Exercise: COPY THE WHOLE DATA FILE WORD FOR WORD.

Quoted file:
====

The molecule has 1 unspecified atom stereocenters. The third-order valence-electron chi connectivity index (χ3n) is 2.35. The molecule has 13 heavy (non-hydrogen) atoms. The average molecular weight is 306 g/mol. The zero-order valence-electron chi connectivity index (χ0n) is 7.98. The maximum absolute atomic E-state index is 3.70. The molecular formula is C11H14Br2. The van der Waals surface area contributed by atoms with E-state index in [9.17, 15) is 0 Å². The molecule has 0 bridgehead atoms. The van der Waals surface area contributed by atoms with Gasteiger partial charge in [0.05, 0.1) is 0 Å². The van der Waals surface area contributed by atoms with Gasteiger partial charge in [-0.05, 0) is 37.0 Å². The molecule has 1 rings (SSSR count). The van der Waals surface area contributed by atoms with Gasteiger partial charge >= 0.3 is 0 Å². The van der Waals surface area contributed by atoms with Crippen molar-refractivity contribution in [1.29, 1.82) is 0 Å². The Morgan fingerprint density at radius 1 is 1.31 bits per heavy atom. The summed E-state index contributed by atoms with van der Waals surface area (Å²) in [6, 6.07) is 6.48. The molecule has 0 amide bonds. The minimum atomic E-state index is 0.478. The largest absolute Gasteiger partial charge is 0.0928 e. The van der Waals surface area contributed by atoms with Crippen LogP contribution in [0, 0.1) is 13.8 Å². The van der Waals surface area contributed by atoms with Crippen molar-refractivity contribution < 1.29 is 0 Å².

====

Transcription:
The molecule has 1 unspecified atom stereocenters. The third-order valence-electron chi connectivity index (χ3n) is 2.35. The molecule has 13 heavy (non-hydrogen) atoms. The average molecular weight is 306 g/mol. The zero-order valence-electron chi connectivity index (χ0n) is 7.98. The maximum absolute atomic E-state index is 3.70. The molecular formula is C11H14Br2. The van der Waals surface area contributed by atoms with E-state index in [9.17, 15) is 0 Å². The molecule has 0 bridgehead atoms. The van der Waals surface area contributed by atoms with Gasteiger partial charge in [0.05, 0.1) is 0 Å². The van der Waals surface area contributed by atoms with Gasteiger partial charge in [-0.05, 0) is 37.0 Å². The molecule has 1 rings (SSSR count). The van der Waals surface area contributed by atoms with Gasteiger partial charge >= 0.3 is 0 Å². The van der Waals surface area contributed by atoms with Crippen molar-refractivity contribution in [1.29, 1.82) is 0 Å². The Morgan fingerprint density at radius 1 is 1.31 bits per heavy atom. The summed E-state index contributed by atoms with van der Waals surface area (Å²) in [6, 6.07) is 6.48. The molecule has 0 amide bonds. The minimum atomic E-state index is 0.478. The largest absolute Gasteiger partial charge is 0.0928 e. The van der Waals surface area contributed by atoms with Crippen LogP contribution in [0, 0.1) is 13.8 Å². The van der Waals surface area contributed by atoms with Crippen molar-refractivity contribution < 1.29 is 0 Å².